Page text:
What is Depression

By Last Updated: October 24th, 20234.8 min readViews: 3159

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what is depression
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About the Author: Daryl Stubbs
Daryl Stubbs
Daryl Stubbs is a multi-disciplinary health professional, combining his roles as an award-winning athletic therapist, registered massage therapist, and certified holistic nutritionist to offer a comprehensive approach to wellness. Graduating in 2013, Daryl has been recognized as the best massage therapy clinic in Victoria for 2022 and 2023 and has received national athletic therapy awards. He is known for his holistic approach to health, focusing on treating the body as a whole. Clients appreciate his focus on the science of probiotics, supplements, gut health, and the human body, ensuring a well-informed and evidence-based approach to their wellness journey.

Depression is a mental health disorder that affects how people feel, think, and act. It is a common condition that can affect anyone, regardless of age, gender, or social status. According to the World Health Organization (WHO), over 264 million people worldwide suffer from depression. Despite its prevalence, depression remains one of the most misunderstood and stigmatized mental health disorders.

In this article, we will answer the question, “what is depression?” We will explore the symptoms, causes, and treatment options for depression to help you better understand and manage the condition.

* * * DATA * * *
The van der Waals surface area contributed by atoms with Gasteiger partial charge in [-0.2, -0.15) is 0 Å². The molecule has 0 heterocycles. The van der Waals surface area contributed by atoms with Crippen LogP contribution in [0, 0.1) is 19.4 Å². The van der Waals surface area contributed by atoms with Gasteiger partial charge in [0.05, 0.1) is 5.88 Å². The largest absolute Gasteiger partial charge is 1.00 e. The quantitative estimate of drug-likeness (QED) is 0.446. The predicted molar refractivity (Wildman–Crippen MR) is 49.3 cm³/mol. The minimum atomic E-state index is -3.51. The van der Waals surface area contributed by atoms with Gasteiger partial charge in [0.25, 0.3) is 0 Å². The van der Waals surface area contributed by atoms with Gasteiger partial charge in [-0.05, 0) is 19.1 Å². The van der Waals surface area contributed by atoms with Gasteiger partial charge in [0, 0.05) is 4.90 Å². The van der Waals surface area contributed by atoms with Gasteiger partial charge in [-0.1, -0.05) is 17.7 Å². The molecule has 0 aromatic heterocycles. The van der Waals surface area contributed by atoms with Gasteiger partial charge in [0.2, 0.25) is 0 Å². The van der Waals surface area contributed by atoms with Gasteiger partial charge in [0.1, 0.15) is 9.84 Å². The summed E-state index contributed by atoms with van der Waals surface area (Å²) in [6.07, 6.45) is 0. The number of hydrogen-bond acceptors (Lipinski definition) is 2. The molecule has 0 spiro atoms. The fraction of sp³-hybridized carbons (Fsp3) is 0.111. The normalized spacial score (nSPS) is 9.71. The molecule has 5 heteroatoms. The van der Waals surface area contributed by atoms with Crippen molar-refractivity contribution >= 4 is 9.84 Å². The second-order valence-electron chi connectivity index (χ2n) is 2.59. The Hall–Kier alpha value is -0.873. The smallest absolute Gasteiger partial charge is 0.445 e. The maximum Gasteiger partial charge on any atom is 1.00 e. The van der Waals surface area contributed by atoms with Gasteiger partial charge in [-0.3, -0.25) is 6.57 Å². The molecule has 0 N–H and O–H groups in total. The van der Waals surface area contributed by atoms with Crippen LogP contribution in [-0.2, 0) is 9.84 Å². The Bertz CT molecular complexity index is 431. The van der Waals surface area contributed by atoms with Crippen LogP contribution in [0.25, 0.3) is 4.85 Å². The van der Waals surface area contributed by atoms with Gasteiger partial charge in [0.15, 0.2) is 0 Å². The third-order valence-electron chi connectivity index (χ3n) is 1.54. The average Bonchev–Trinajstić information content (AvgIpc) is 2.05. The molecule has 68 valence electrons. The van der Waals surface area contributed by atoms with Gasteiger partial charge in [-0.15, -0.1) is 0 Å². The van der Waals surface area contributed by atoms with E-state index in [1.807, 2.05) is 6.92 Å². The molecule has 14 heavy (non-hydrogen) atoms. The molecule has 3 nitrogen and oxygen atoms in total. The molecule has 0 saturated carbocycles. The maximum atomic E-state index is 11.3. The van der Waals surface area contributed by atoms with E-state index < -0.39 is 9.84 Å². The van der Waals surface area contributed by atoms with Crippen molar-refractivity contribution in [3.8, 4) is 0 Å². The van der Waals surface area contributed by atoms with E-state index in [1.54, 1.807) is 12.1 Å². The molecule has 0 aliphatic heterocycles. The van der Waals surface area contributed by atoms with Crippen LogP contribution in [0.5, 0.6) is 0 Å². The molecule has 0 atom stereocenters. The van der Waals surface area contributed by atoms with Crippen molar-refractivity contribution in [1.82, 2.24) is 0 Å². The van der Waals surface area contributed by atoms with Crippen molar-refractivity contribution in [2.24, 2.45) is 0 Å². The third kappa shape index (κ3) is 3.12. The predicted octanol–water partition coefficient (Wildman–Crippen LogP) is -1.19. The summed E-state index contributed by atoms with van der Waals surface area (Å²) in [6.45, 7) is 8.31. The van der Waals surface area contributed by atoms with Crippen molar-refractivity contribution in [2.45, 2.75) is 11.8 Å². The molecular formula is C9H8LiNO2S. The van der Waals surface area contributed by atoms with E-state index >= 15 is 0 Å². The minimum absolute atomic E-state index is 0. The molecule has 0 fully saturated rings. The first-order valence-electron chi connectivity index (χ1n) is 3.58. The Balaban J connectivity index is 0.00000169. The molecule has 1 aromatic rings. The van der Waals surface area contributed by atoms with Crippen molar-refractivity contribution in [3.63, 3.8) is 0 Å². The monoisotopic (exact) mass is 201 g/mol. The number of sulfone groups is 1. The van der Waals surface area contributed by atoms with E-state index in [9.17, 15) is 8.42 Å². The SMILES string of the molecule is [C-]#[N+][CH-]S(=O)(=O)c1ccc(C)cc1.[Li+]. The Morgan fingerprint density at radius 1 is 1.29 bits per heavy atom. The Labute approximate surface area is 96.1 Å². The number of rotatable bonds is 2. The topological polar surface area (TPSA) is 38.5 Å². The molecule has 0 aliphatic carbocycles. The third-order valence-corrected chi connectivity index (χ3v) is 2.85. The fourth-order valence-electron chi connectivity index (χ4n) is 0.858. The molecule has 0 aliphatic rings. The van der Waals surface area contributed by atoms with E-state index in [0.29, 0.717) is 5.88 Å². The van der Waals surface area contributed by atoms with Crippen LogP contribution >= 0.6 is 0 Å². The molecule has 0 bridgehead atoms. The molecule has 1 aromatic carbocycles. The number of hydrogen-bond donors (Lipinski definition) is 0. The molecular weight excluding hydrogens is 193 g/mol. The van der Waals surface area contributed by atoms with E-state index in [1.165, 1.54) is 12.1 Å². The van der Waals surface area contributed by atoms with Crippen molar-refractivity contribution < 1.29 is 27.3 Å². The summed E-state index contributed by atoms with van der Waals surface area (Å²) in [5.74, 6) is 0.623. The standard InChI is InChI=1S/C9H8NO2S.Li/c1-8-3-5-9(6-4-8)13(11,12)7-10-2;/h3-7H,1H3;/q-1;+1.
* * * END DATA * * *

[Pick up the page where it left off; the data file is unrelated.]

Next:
“I think the safest people always try their hardest to make people happy because they know what it’s like to feel absolutely worthless and they don’t want anyone else to feel like that” – Robin Williams

 

What is Depression?

Depression is a mood disorder that affects a person’s thoughts, feelings, and behaviour. It can cause a persistent feeling of sadness, loss of interest in activities, and other emotional and physical problems. Depression can interfere with a person’s ability to function in their daily life and can lead to serious health complications if left untreated.

Depression is the leading cause of disability around the world.

Depression increased by more than 18% between 2005-2015 and public health experts predict that by the year 2020, depression will rank second in the global burden of disease measured by the number of years lost due to poor health, disability, or early death.

Depression is often referred to as major depressive disorder (MDD) in the research or clinical setting.

Depression is often characterized by profound sadness, fatigue, altered sleep and appetite, feelings of guilt or low self-worth, and a loss of interest in things that once were enjoyable.

Depression is often accompanied by changes in metabolic, hormonal, immune function, and inflammatory responses.

Everyone feels sad or low sometimes, but these feelings typically pass with some time. We know that depression is different. It is an illness that can affect anyone regardless of age, race, income, culture, or education. Research suggests that environment, biology, psychology, and genetics plays a factor in depression. We have talked about the latest science on how to treat depression.

 

brain types by dr daniel amen and brain md clinic

Symptoms of Depression

Depression can manifest itself in a variety of ways, and the symptoms can vary from person to person.

However, there are some common signs and symptoms of depression that you should be aware of. These include:

  • Persistent sadness or feeling “empty”
  • Loss of interest or pleasure in activities once enjoyed
  • Difficulty sleeping or sleeping too much
  • Fatigue or loss of energy
  • Feeling hopeless or worthless
  • Difficulty concentrating or making decisions
  • Changes in appetite or weight